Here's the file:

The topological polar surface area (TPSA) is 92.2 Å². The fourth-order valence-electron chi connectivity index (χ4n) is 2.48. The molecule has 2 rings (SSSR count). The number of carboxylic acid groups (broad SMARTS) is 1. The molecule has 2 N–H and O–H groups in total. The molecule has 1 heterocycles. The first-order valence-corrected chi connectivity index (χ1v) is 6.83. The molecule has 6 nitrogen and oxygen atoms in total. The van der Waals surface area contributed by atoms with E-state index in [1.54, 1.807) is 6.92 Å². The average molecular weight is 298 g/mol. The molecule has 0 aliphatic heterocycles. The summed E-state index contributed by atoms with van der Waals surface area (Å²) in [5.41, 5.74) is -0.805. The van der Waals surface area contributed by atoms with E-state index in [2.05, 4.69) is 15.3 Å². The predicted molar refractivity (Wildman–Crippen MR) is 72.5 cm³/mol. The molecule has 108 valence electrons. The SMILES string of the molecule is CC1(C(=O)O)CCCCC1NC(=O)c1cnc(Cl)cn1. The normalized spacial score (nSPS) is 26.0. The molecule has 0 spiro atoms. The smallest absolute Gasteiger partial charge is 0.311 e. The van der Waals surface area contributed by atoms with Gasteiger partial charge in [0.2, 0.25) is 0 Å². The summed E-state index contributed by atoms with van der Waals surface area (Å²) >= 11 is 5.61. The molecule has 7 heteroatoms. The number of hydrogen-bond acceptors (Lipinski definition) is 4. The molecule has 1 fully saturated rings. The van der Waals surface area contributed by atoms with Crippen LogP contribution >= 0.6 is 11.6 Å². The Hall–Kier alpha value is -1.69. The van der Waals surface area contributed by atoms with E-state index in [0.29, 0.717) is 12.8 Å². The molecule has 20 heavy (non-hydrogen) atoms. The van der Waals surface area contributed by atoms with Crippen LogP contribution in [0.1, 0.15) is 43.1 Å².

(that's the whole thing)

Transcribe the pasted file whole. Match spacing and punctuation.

The topological polar surface area (TPSA) is 92.2 Å². The fourth-order valence-electron chi connectivity index (χ4n) is 2.48. The molecule has 2 rings (SSSR count). The number of carboxylic acid groups (broad SMARTS) is 1. The molecule has 2 N–H and O–H groups in total. The molecule has 1 heterocycles. The first-order valence-corrected chi connectivity index (χ1v) is 6.83. The molecule has 6 nitrogen and oxygen atoms in total. The van der Waals surface area contributed by atoms with E-state index in [1.54, 1.807) is 6.92 Å². The average molecular weight is 298 g/mol. The molecule has 0 aliphatic heterocycles. The summed E-state index contributed by atoms with van der Waals surface area (Å²) in [5.41, 5.74) is -0.805. The van der Waals surface area contributed by atoms with E-state index in [2.05, 4.69) is 15.3 Å². The predicted molar refractivity (Wildman–Crippen MR) is 72.5 cm³/mol. The molecule has 108 valence electrons. The SMILES string of the molecule is CC1(C(=O)O)CCCCC1NC(=O)c1cnc(Cl)cn1. The normalized spacial score (nSPS) is 26.0. The molecule has 0 spiro atoms. The smallest absolute Gasteiger partial charge is 0.311 e. The van der Waals surface area contributed by atoms with Gasteiger partial charge in [0.2, 0.25) is 0 Å². The summed E-state index contributed by atoms with van der Waals surface area (Å²) >= 11 is 5.61. The molecule has 7 heteroatoms. The number of hydrogen-bond acceptors (Lipinski definition) is 4. The molecule has 1 fully saturated rings. The van der Waals surface area contributed by atoms with Crippen LogP contribution >= 0.6 is 11.6 Å². The Hall–Kier alpha value is -1.69. The van der Waals surface area contributed by atoms with E-state index in [0.29, 0.717) is 12.8 Å². The molecule has 20 heavy (non-hydrogen) atoms. The van der Waals surface area contributed by atoms with Crippen LogP contribution in [0.1, 0.15) is 43.1 Å².